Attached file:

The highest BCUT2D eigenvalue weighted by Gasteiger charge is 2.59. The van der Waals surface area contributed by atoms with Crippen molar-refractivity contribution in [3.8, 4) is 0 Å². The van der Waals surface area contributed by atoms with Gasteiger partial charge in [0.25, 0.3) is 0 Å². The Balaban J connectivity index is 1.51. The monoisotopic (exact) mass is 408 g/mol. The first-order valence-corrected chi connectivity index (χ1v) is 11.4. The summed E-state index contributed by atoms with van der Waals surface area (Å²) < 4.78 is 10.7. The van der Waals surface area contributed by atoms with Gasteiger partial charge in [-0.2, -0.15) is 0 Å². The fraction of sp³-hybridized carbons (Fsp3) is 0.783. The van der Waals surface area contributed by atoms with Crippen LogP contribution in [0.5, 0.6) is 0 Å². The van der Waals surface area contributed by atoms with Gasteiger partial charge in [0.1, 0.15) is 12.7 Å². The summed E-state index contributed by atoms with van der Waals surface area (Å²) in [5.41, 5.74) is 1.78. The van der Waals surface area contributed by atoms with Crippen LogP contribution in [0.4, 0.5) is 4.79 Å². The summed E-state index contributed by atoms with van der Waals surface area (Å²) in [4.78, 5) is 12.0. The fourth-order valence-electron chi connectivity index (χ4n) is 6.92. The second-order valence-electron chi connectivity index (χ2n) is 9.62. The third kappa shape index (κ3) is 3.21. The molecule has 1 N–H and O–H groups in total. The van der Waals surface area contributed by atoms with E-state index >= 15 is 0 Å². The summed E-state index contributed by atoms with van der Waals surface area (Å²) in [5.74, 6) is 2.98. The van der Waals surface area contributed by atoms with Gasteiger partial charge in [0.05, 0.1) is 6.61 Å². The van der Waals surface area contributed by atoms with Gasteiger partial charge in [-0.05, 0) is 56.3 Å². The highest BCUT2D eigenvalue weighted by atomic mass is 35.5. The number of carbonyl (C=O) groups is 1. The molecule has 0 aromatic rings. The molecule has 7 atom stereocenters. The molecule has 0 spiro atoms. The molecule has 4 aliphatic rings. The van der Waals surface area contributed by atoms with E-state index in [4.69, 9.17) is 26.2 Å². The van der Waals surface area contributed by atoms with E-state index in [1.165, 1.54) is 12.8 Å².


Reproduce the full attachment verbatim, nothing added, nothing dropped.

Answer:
The highest BCUT2D eigenvalue weighted by Gasteiger charge is 2.59. The van der Waals surface area contributed by atoms with Crippen molar-refractivity contribution in [3.8, 4) is 0 Å². The van der Waals surface area contributed by atoms with Gasteiger partial charge in [0.25, 0.3) is 0 Å². The Balaban J connectivity index is 1.51. The monoisotopic (exact) mass is 408 g/mol. The first-order valence-corrected chi connectivity index (χ1v) is 11.4. The summed E-state index contributed by atoms with van der Waals surface area (Å²) < 4.78 is 10.7. The van der Waals surface area contributed by atoms with Gasteiger partial charge in [-0.2, -0.15) is 0 Å². The fraction of sp³-hybridized carbons (Fsp3) is 0.783. The van der Waals surface area contributed by atoms with Crippen LogP contribution in [0.5, 0.6) is 0 Å². The van der Waals surface area contributed by atoms with Gasteiger partial charge in [0.1, 0.15) is 12.7 Å². The summed E-state index contributed by atoms with van der Waals surface area (Å²) in [5.41, 5.74) is 1.78. The van der Waals surface area contributed by atoms with Crippen LogP contribution in [0.4, 0.5) is 4.79 Å². The summed E-state index contributed by atoms with van der Waals surface area (Å²) in [4.78, 5) is 12.0. The fourth-order valence-electron chi connectivity index (χ4n) is 6.92. The second-order valence-electron chi connectivity index (χ2n) is 9.62. The third kappa shape index (κ3) is 3.21. The molecule has 1 N–H and O–H groups in total. The van der Waals surface area contributed by atoms with E-state index >= 15 is 0 Å². The summed E-state index contributed by atoms with van der Waals surface area (Å²) in [5.74, 6) is 2.98. The van der Waals surface area contributed by atoms with Gasteiger partial charge in [0.05, 0.1) is 6.61 Å². The van der Waals surface area contributed by atoms with Gasteiger partial charge in [-0.05, 0) is 56.3 Å². The highest BCUT2D eigenvalue weighted by atomic mass is 35.5. The number of carbonyl (C=O) groups is 1. The molecule has 0 aromatic rings. The molecule has 7 atom stereocenters. The molecule has 0 spiro atoms. The molecule has 4 aliphatic rings. The van der Waals surface area contributed by atoms with E-state index in [4.69, 9.17) is 26.2 Å². The van der Waals surface area contributed by atoms with E-state index in [1.165, 1.54) is 12.8 Å².